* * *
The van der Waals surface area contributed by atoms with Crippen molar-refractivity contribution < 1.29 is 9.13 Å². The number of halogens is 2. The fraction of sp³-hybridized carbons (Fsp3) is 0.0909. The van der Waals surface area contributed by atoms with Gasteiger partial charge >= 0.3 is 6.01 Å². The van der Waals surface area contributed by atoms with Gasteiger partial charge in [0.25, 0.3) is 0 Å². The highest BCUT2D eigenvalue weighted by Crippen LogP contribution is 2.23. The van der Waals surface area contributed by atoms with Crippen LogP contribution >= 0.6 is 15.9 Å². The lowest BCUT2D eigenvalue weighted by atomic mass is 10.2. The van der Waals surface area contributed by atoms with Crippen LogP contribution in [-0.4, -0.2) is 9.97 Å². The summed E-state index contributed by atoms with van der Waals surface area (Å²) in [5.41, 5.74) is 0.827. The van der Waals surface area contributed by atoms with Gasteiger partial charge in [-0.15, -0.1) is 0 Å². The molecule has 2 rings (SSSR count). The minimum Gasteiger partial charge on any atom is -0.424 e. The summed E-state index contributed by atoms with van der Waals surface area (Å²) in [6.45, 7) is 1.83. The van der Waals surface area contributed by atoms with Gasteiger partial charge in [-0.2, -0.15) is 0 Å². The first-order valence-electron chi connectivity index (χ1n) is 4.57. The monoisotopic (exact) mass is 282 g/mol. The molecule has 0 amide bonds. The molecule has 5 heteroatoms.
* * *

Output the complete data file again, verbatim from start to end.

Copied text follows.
The van der Waals surface area contributed by atoms with Crippen molar-refractivity contribution < 1.29 is 9.13 Å². The number of halogens is 2. The fraction of sp³-hybridized carbons (Fsp3) is 0.0909. The van der Waals surface area contributed by atoms with Gasteiger partial charge >= 0.3 is 6.01 Å². The van der Waals surface area contributed by atoms with Gasteiger partial charge in [0.25, 0.3) is 0 Å². The highest BCUT2D eigenvalue weighted by Crippen LogP contribution is 2.23. The van der Waals surface area contributed by atoms with Crippen LogP contribution >= 0.6 is 15.9 Å². The lowest BCUT2D eigenvalue weighted by atomic mass is 10.2. The van der Waals surface area contributed by atoms with Crippen LogP contribution in [-0.4, -0.2) is 9.97 Å². The summed E-state index contributed by atoms with van der Waals surface area (Å²) in [5.41, 5.74) is 0.827. The van der Waals surface area contributed by atoms with Gasteiger partial charge in [-0.15, -0.1) is 0 Å². The molecule has 2 rings (SSSR count). The minimum Gasteiger partial charge on any atom is -0.424 e. The summed E-state index contributed by atoms with van der Waals surface area (Å²) in [6.45, 7) is 1.83. The van der Waals surface area contributed by atoms with Gasteiger partial charge in [-0.2, -0.15) is 0 Å². The first-order valence-electron chi connectivity index (χ1n) is 4.57. The monoisotopic (exact) mass is 282 g/mol. The molecule has 0 amide bonds. The molecule has 5 heteroatoms.